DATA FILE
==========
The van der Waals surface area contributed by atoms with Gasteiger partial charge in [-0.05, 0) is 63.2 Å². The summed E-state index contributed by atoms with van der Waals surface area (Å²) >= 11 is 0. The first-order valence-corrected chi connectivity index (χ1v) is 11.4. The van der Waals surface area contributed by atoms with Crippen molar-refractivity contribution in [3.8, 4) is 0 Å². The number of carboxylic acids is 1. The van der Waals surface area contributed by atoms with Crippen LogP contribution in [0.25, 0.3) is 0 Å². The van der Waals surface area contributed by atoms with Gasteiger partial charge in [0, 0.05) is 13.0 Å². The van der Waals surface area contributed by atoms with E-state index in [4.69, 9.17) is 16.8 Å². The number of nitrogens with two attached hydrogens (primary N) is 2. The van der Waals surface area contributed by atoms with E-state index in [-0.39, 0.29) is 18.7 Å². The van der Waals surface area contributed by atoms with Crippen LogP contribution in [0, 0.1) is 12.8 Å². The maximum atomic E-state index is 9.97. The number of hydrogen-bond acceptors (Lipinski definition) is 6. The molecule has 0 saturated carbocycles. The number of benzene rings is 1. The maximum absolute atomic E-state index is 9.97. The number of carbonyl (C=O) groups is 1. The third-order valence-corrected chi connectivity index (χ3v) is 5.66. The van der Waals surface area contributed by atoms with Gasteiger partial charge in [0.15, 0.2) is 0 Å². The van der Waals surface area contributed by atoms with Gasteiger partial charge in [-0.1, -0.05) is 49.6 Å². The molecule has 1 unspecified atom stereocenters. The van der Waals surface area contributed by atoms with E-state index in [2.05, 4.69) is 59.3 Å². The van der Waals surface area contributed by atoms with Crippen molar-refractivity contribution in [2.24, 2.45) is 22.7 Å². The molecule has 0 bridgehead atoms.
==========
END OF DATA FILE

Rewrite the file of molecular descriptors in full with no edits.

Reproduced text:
The van der Waals surface area contributed by atoms with Gasteiger partial charge in [-0.05, 0) is 63.2 Å². The summed E-state index contributed by atoms with van der Waals surface area (Å²) >= 11 is 0. The first-order valence-corrected chi connectivity index (χ1v) is 11.4. The van der Waals surface area contributed by atoms with Crippen molar-refractivity contribution in [3.8, 4) is 0 Å². The number of carboxylic acids is 1. The van der Waals surface area contributed by atoms with Crippen LogP contribution in [0.25, 0.3) is 0 Å². The van der Waals surface area contributed by atoms with Gasteiger partial charge in [0, 0.05) is 13.0 Å². The van der Waals surface area contributed by atoms with E-state index in [4.69, 9.17) is 16.8 Å². The number of nitrogens with two attached hydrogens (primary N) is 2. The van der Waals surface area contributed by atoms with E-state index in [-0.39, 0.29) is 18.7 Å². The van der Waals surface area contributed by atoms with Crippen LogP contribution in [0, 0.1) is 12.8 Å². The maximum atomic E-state index is 9.97. The number of hydrogen-bond acceptors (Lipinski definition) is 6. The molecule has 0 saturated carbocycles. The number of benzene rings is 1. The maximum absolute atomic E-state index is 9.97. The number of carbonyl (C=O) groups is 1. The third-order valence-corrected chi connectivity index (χ3v) is 5.66. The van der Waals surface area contributed by atoms with Gasteiger partial charge in [0.15, 0.2) is 0 Å². The van der Waals surface area contributed by atoms with Gasteiger partial charge in [-0.1, -0.05) is 49.6 Å². The molecule has 1 unspecified atom stereocenters. The van der Waals surface area contributed by atoms with E-state index in [2.05, 4.69) is 59.3 Å². The van der Waals surface area contributed by atoms with Crippen molar-refractivity contribution in [2.24, 2.45) is 22.7 Å². The molecule has 0 bridgehead atoms.